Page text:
Generic Use Case: how can new technology contribute to combat internet organise crime?
Soesterberg (09 October 2018)
How does it work when you want to develop tools for needs that are not yet identified, using technologies that are not yet validated?
This is one of the challenges for projects like TITANIUM. The "chicken and egg" question: what the end users want depends on what is possible, and vice versa.
TITANIUM solved this in three steps.
- The first step is to define a "generic use case" - this directs the direction of the research and the development of the tools.
- The second step is a hackathon where the developers show what they have created to the potential end users, and get feedback.
- The third step is a field lab, in which the updated tools are deployed in a practical situation.
The Generic Use Case
The TITANIUM generic use case describes criminal activities. We chose illegal trade in prescription drugs as a realistic starting point. A criminal offers products for sale in a dark marketplace (e.g., Dream market, The Trade Route, Tochka Free Market) and this is noted by Law Enforcement officers. Thus, they start to gather evidence from the dark marketplace (sales advertisements, discussions) and they check the identifiers (nicknames, virtual currency addresses, PGP keys, email addresses, IM usernames, IP addresses, etc.) the criminal uses; can they be found elsewhere in the darknet or in the clearnet (giving hints of the criminal's real identity)?
The next step is to track the flows of criminal's virtual currencies (maybe different currencies, cross-ledger analysis needed): where have the funds come from, where they are going to? Where and when are the funds cashed out?
To gauge the size of the illegal activity, it is relevant to identify how much financial profit did the criminal get from the deals. Also, it is good to know whether the same seller operates in different marketplaces, how much, and for how long. Conversations between the criminal vendor and their customers will be of interest, and accomplices may be just as relevant.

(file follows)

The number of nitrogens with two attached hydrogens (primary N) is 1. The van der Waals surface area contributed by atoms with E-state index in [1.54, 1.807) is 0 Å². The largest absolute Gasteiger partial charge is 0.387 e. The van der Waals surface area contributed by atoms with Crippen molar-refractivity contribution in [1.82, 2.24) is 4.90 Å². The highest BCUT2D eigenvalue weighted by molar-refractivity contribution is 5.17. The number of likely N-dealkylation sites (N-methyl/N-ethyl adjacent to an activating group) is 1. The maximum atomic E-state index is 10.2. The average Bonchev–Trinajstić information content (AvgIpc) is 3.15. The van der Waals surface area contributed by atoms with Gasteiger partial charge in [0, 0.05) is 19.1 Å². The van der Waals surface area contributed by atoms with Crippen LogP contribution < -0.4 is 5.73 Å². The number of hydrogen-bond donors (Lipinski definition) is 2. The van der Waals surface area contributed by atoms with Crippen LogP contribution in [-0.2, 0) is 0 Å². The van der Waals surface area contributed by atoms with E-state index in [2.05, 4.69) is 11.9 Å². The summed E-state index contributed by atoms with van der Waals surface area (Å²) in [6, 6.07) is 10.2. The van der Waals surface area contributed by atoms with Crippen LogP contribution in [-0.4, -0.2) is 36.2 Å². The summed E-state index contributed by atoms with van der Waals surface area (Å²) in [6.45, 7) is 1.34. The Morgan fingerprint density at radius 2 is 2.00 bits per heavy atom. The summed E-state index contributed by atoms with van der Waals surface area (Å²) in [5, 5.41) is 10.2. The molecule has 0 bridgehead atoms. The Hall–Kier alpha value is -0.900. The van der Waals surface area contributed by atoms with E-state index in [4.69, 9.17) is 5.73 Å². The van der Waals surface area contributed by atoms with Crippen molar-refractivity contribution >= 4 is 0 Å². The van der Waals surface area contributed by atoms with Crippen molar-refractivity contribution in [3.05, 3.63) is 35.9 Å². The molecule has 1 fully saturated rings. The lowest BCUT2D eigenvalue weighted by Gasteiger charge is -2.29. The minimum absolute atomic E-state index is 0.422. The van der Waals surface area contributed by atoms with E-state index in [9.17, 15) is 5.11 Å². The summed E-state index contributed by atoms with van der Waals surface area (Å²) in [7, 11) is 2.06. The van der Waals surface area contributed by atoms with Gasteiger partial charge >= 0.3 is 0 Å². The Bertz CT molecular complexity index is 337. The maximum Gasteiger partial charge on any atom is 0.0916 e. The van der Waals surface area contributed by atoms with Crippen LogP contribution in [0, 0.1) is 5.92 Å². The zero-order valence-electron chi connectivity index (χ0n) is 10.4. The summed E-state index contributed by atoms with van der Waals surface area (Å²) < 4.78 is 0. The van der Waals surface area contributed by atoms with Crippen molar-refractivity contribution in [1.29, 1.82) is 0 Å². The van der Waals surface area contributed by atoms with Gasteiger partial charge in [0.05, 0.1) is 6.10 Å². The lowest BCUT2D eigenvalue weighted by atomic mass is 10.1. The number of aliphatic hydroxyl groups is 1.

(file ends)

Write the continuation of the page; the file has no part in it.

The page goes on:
When the police has found enough evidence to arrest the criminal, additional evidence may be found in the devices that are confiscated (virtual currencies contained in smart phones, laptops, USB mass storage devices, etc.) or to find other evidence of criminal activities from the devices (traces left by applications, e.g., wallet software, visits to dark marketplaces with Tor browser, files containing personal notes and ledgers about the trades, etc.).
Special importance is placed at each step to respect all applicable laws, especially those that address the privacy of possible innocent bystanders. And, last but not least, it is necessary to provide court-proof evidence when the offender is brought to justice.
All of the above steps are described in the Generic Use Case and will be addressed by functionality in the TITANIUM tools. However, the use case is just a story. Reality is considerably more "messy" and may prompt other requirements. Therefore, the Field Labs are deployed, so that the future end users have the opportunity to work with the tools in realistic settings, working on data that comes from real and actual cases.
Based on the feedback of the Field Labs, improvements will be defined by TITANIUM and will be developed and evaluated in a second iteration of use case inspired development, hackathons for integration and early testing, and Field Labs to perform a final validation.
For more information contact the project's coordinator here.